I disagree with Anderson's reading of the 4th Circuit case, which certainly had some "merits" feel, with Luttig apparently pissed off that the government would avoid review after several years this way. While there's a technical "pontus pilate" washing of the hands saying the Supreme Court would be the ones that would have to grant the government's relief, I'm skeptical that this doesn't make it an overturning. Heck, its an overturning when a 3 judge panel feels constrained by a previous decision of the circuit (or the supreme court) and gets reversed by the Supreme Court (either reversing its own predent or determining the original panel's decision in error).
1.4.2006 6:19pm
Anderson (mail) (www):
Justin, Rule 36 lets either the appeals court or the Supreme Court allow the transfer.

The SCOTUS order says "The Fourth Circuit denied the request, citing a concern that transfer might affect this Court's consideration of the pending petition for certiorari and concluding that the 'decision should be made not by this court but, rather, by the Supreme Court of the United States.'"

As I said in my blog post, it's like asking Dad and being told "go ask Mom." Mom has not "overruled" Dad if she says yes or no.
1.4.2006 6:25pm
Anderson (mail) (www):
Okay, was that an atheist or a theist who hijacked this site &put an Xmas ornament of an angel at top right?

(Y'all are seeing this too, right? Right, guys?)
1.4.2006 6:38pm
Pooh (www):
Does this mean that SCOTUS will moot the case? If so what does that mean for the original 4th circuit decision as precedent?

Does this provide any clue as to how they might dispose of the case on the merits? I'm at sea with what this transfer means...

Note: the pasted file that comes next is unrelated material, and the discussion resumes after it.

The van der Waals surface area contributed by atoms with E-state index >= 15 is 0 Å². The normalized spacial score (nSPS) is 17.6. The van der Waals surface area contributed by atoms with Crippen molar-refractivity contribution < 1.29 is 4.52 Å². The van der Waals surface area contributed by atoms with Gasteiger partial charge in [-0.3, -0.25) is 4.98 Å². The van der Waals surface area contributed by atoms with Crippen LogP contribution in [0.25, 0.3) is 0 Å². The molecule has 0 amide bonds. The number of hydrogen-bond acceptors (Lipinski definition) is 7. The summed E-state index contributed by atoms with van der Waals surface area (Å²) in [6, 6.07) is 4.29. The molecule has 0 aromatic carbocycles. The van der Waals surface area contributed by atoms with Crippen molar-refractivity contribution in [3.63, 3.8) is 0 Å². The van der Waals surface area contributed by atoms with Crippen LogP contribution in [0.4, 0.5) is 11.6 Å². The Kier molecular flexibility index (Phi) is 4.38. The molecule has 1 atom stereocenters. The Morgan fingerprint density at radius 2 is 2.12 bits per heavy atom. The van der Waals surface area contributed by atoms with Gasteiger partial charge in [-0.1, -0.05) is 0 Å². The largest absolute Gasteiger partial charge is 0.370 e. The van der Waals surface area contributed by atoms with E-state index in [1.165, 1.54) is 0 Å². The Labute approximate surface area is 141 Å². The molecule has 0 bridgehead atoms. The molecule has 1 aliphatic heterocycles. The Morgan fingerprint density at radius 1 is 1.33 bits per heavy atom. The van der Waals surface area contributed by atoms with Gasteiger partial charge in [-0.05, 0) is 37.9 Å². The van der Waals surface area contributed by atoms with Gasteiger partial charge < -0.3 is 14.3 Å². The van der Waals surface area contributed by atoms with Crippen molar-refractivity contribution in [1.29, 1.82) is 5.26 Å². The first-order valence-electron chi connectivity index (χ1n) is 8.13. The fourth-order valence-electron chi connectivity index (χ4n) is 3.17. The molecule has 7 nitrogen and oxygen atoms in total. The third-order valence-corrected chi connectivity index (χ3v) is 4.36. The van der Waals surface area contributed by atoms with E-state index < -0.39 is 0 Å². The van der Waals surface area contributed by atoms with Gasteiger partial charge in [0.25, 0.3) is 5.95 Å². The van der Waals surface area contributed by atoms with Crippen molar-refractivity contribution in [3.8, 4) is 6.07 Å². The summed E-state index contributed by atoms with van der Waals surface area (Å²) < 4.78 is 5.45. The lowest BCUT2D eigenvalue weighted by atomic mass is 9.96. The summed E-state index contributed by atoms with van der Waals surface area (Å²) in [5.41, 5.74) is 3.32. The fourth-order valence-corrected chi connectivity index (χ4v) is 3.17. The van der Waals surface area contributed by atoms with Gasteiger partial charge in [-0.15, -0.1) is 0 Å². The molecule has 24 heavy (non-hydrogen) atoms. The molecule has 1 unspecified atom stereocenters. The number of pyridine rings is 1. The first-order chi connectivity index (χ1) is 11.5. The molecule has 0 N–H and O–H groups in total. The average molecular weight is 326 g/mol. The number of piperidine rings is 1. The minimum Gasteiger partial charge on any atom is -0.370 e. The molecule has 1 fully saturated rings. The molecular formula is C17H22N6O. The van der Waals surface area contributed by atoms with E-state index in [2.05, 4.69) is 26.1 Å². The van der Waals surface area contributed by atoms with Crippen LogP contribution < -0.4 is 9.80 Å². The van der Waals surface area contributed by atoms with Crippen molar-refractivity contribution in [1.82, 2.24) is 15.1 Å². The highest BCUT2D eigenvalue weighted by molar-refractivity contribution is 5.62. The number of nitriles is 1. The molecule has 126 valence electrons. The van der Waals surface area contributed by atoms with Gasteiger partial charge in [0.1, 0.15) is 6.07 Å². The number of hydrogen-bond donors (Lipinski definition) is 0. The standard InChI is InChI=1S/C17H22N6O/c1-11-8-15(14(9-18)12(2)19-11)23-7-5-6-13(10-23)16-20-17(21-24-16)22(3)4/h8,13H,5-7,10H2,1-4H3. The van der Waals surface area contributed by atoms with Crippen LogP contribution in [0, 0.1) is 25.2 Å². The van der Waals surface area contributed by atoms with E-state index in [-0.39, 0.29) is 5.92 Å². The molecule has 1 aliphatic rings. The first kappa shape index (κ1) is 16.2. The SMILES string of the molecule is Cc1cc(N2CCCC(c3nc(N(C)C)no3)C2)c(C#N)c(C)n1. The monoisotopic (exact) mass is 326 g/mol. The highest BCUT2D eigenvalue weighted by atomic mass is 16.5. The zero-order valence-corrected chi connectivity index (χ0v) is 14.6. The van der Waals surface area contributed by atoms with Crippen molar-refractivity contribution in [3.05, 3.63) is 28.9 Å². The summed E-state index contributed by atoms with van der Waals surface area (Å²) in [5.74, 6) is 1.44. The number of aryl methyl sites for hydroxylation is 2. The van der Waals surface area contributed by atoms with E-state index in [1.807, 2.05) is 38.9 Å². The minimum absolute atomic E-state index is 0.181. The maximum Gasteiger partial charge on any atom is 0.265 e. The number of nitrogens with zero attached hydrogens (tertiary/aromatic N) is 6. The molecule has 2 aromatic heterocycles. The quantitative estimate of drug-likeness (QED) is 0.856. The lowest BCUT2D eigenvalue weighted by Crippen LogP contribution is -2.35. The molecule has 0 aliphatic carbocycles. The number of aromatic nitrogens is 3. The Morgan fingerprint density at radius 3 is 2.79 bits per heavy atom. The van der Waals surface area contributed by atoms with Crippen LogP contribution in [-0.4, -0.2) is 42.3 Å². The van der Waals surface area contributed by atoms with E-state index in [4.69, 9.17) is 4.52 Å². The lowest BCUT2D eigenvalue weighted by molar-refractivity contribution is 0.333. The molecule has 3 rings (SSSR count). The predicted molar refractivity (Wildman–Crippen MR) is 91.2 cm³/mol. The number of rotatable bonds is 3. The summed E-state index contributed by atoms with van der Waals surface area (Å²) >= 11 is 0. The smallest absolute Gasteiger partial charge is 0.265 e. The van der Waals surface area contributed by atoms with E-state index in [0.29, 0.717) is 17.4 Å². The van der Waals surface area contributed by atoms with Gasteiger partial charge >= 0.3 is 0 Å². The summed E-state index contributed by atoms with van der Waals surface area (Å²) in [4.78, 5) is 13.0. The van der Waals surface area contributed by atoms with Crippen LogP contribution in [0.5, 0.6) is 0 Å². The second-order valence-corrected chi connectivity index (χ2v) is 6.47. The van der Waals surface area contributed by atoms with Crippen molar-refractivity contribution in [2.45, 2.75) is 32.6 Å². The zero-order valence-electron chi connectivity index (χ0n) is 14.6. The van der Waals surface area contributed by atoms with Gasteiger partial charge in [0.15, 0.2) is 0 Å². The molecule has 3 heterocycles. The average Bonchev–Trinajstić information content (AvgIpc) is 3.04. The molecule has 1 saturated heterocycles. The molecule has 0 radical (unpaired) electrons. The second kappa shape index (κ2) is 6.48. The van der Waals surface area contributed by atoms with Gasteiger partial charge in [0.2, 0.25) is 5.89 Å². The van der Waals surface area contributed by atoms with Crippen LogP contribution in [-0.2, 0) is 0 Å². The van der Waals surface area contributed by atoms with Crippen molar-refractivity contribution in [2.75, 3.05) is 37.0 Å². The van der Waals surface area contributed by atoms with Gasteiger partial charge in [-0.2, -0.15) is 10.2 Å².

1.4.2006 6:43pm
Pooh (www):
I see it too. Odd, very odd.
1.4.2006 6:44pm
Anderson (mail) (www):
Pooh, see the link to Denniston at SCOTUSBlog in my 6:25 comment (says "order" but I linked to his post). He doesn't see any signalling &neither do I. As he notes, the Court mentioned that Padilla himself agreed with the transfer before the 4th Circuit. It's after Luttig's order came down that Padilla's lawyers changed tactics.

Glad that I'm not the only one with angelic visions. I'd blame Pajamas Media, but John Cole &OTB are free from supernatural manifestations.

Obviously, the case for unbelief has taken a serious hit.
1.4.2006 6:48pm
Wintermute (www):
Yeah, the angel's kinda cute, too .
1.4.2006 6:48pm
Justin (mail):
You should actually read the 4th Circuit order (not sure if the "opinion" was rendered orally by Judge Luttig or in writing, rather than simply relying on the SCOTUS statement itself, which is a technically accurate but unimportant description.